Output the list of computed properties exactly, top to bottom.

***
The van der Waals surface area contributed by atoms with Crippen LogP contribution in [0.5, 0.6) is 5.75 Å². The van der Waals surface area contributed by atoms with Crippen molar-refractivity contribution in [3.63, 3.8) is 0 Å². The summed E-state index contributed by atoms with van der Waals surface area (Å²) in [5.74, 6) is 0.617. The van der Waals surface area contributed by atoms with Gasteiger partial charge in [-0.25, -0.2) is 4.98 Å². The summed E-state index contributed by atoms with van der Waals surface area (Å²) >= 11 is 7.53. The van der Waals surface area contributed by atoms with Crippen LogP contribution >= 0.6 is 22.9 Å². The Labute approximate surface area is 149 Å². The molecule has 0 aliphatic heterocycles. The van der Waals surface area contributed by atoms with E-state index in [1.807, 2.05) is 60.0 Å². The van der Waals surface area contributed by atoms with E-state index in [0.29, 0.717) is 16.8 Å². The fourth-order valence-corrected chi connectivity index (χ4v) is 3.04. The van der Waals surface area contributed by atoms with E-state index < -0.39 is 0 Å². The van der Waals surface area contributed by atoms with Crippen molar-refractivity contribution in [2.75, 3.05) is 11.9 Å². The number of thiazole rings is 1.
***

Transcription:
The van der Waals surface area contributed by atoms with Crippen LogP contribution in [0.5, 0.6) is 5.75 Å². The van der Waals surface area contributed by atoms with Crippen molar-refractivity contribution in [3.63, 3.8) is 0 Å². The summed E-state index contributed by atoms with van der Waals surface area (Å²) in [5.74, 6) is 0.617. The van der Waals surface area contributed by atoms with Gasteiger partial charge in [-0.25, -0.2) is 4.98 Å². The summed E-state index contributed by atoms with van der Waals surface area (Å²) >= 11 is 7.53. The van der Waals surface area contributed by atoms with Crippen LogP contribution >= 0.6 is 22.9 Å². The Labute approximate surface area is 149 Å². The molecule has 0 aliphatic heterocycles. The van der Waals surface area contributed by atoms with E-state index in [1.807, 2.05) is 60.0 Å². The van der Waals surface area contributed by atoms with E-state index in [0.29, 0.717) is 16.8 Å². The fourth-order valence-corrected chi connectivity index (χ4v) is 3.04. The van der Waals surface area contributed by atoms with E-state index < -0.39 is 0 Å². The van der Waals surface area contributed by atoms with Crippen molar-refractivity contribution in [2.75, 3.05) is 11.9 Å². The number of thiazole rings is 1.